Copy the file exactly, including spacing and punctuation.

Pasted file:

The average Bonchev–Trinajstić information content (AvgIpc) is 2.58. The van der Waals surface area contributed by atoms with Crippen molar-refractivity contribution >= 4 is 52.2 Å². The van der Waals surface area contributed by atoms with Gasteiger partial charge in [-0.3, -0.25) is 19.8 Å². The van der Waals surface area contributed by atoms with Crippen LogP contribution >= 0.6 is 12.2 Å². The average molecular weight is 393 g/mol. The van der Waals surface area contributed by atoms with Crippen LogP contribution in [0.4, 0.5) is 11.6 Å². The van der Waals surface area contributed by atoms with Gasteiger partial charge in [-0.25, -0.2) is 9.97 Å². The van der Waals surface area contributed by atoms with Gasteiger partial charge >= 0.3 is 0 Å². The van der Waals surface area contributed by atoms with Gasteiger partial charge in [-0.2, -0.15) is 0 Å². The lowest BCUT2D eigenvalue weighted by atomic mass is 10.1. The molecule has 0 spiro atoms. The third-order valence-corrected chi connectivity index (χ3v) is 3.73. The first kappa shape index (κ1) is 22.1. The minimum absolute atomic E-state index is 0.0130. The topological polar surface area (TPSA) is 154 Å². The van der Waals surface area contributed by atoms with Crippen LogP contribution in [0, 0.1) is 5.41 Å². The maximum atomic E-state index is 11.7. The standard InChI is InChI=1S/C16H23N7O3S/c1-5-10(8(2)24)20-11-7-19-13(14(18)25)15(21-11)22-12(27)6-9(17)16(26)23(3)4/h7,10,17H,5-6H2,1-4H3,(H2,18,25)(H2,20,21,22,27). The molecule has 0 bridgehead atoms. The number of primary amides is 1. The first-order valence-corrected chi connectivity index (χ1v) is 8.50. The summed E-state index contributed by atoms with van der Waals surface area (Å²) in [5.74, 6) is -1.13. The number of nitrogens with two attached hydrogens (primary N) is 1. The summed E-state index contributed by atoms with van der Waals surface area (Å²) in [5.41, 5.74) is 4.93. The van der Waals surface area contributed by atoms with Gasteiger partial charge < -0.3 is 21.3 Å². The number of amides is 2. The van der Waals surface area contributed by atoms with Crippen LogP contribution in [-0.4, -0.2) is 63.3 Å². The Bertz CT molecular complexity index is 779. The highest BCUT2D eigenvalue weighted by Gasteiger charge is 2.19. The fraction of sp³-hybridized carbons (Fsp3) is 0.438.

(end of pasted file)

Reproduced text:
The average Bonchev–Trinajstić information content (AvgIpc) is 2.58. The van der Waals surface area contributed by atoms with Crippen molar-refractivity contribution >= 4 is 52.2 Å². The van der Waals surface area contributed by atoms with Gasteiger partial charge in [-0.3, -0.25) is 19.8 Å². The van der Waals surface area contributed by atoms with Crippen LogP contribution >= 0.6 is 12.2 Å². The average molecular weight is 393 g/mol. The van der Waals surface area contributed by atoms with Crippen LogP contribution in [0.4, 0.5) is 11.6 Å². The van der Waals surface area contributed by atoms with Gasteiger partial charge in [-0.25, -0.2) is 9.97 Å². The van der Waals surface area contributed by atoms with Gasteiger partial charge >= 0.3 is 0 Å². The van der Waals surface area contributed by atoms with Gasteiger partial charge in [-0.2, -0.15) is 0 Å². The lowest BCUT2D eigenvalue weighted by atomic mass is 10.1. The molecule has 0 spiro atoms. The third-order valence-corrected chi connectivity index (χ3v) is 3.73. The first kappa shape index (κ1) is 22.1. The minimum absolute atomic E-state index is 0.0130. The topological polar surface area (TPSA) is 154 Å². The van der Waals surface area contributed by atoms with Crippen LogP contribution in [0, 0.1) is 5.41 Å². The maximum atomic E-state index is 11.7. The standard InChI is InChI=1S/C16H23N7O3S/c1-5-10(8(2)24)20-11-7-19-13(14(18)25)15(21-11)22-12(27)6-9(17)16(26)23(3)4/h7,10,17H,5-6H2,1-4H3,(H2,18,25)(H2,20,21,22,27). The molecule has 0 bridgehead atoms. The number of primary amides is 1. The first-order valence-corrected chi connectivity index (χ1v) is 8.50. The summed E-state index contributed by atoms with van der Waals surface area (Å²) in [5.74, 6) is -1.13. The number of nitrogens with two attached hydrogens (primary N) is 1. The summed E-state index contributed by atoms with van der Waals surface area (Å²) in [5.41, 5.74) is 4.93. The van der Waals surface area contributed by atoms with Gasteiger partial charge < -0.3 is 21.3 Å². The number of amides is 2. The van der Waals surface area contributed by atoms with Crippen LogP contribution in [-0.4, -0.2) is 63.3 Å². The Bertz CT molecular complexity index is 779. The highest BCUT2D eigenvalue weighted by Gasteiger charge is 2.19. The fraction of sp³-hybridized carbons (Fsp3) is 0.438.